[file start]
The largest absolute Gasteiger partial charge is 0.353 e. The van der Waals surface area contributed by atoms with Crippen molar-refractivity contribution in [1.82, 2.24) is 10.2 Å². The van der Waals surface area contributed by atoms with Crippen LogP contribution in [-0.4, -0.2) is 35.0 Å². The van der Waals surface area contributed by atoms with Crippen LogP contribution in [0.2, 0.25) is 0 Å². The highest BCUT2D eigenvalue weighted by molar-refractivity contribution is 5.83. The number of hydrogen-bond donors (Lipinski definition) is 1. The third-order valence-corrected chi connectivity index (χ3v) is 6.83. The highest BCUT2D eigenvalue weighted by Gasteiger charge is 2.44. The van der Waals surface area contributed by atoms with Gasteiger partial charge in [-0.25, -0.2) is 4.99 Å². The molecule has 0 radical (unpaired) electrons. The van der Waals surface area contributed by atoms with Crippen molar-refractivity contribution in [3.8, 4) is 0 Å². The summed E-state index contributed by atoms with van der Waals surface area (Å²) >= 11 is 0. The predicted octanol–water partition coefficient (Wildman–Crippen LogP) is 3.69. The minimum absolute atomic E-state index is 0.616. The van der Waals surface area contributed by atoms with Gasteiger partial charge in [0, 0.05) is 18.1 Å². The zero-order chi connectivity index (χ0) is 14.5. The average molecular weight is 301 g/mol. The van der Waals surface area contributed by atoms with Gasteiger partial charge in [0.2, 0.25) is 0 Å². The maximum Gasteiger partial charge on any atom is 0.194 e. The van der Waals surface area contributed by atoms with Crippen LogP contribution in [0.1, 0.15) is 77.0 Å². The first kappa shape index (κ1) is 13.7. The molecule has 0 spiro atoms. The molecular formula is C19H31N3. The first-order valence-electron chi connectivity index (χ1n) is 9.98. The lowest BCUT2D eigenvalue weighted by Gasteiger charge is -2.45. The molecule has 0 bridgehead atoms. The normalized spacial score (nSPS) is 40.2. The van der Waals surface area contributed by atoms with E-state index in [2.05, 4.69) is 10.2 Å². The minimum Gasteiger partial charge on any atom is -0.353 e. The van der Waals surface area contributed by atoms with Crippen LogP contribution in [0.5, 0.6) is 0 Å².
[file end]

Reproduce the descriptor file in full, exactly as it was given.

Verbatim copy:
The largest absolute Gasteiger partial charge is 0.353 e. The van der Waals surface area contributed by atoms with Crippen molar-refractivity contribution in [1.82, 2.24) is 10.2 Å². The van der Waals surface area contributed by atoms with Crippen LogP contribution in [-0.4, -0.2) is 35.0 Å². The van der Waals surface area contributed by atoms with Crippen LogP contribution in [0.2, 0.25) is 0 Å². The highest BCUT2D eigenvalue weighted by molar-refractivity contribution is 5.83. The number of hydrogen-bond donors (Lipinski definition) is 1. The third-order valence-corrected chi connectivity index (χ3v) is 6.83. The highest BCUT2D eigenvalue weighted by Gasteiger charge is 2.44. The van der Waals surface area contributed by atoms with Gasteiger partial charge in [-0.25, -0.2) is 4.99 Å². The molecule has 0 radical (unpaired) electrons. The van der Waals surface area contributed by atoms with Crippen molar-refractivity contribution in [3.8, 4) is 0 Å². The summed E-state index contributed by atoms with van der Waals surface area (Å²) >= 11 is 0. The predicted octanol–water partition coefficient (Wildman–Crippen LogP) is 3.69. The minimum absolute atomic E-state index is 0.616. The van der Waals surface area contributed by atoms with Gasteiger partial charge in [0, 0.05) is 18.1 Å². The zero-order chi connectivity index (χ0) is 14.5. The average molecular weight is 301 g/mol. The van der Waals surface area contributed by atoms with Gasteiger partial charge in [0.2, 0.25) is 0 Å². The maximum Gasteiger partial charge on any atom is 0.194 e. The van der Waals surface area contributed by atoms with Crippen LogP contribution in [0.1, 0.15) is 77.0 Å². The first kappa shape index (κ1) is 13.7. The molecule has 0 spiro atoms. The molecular formula is C19H31N3. The first-order valence-electron chi connectivity index (χ1n) is 9.98. The lowest BCUT2D eigenvalue weighted by Gasteiger charge is -2.45. The molecule has 0 bridgehead atoms. The normalized spacial score (nSPS) is 40.2. The van der Waals surface area contributed by atoms with E-state index in [2.05, 4.69) is 10.2 Å². The minimum Gasteiger partial charge on any atom is -0.353 e. The van der Waals surface area contributed by atoms with Crippen LogP contribution in [0.5, 0.6) is 0 Å².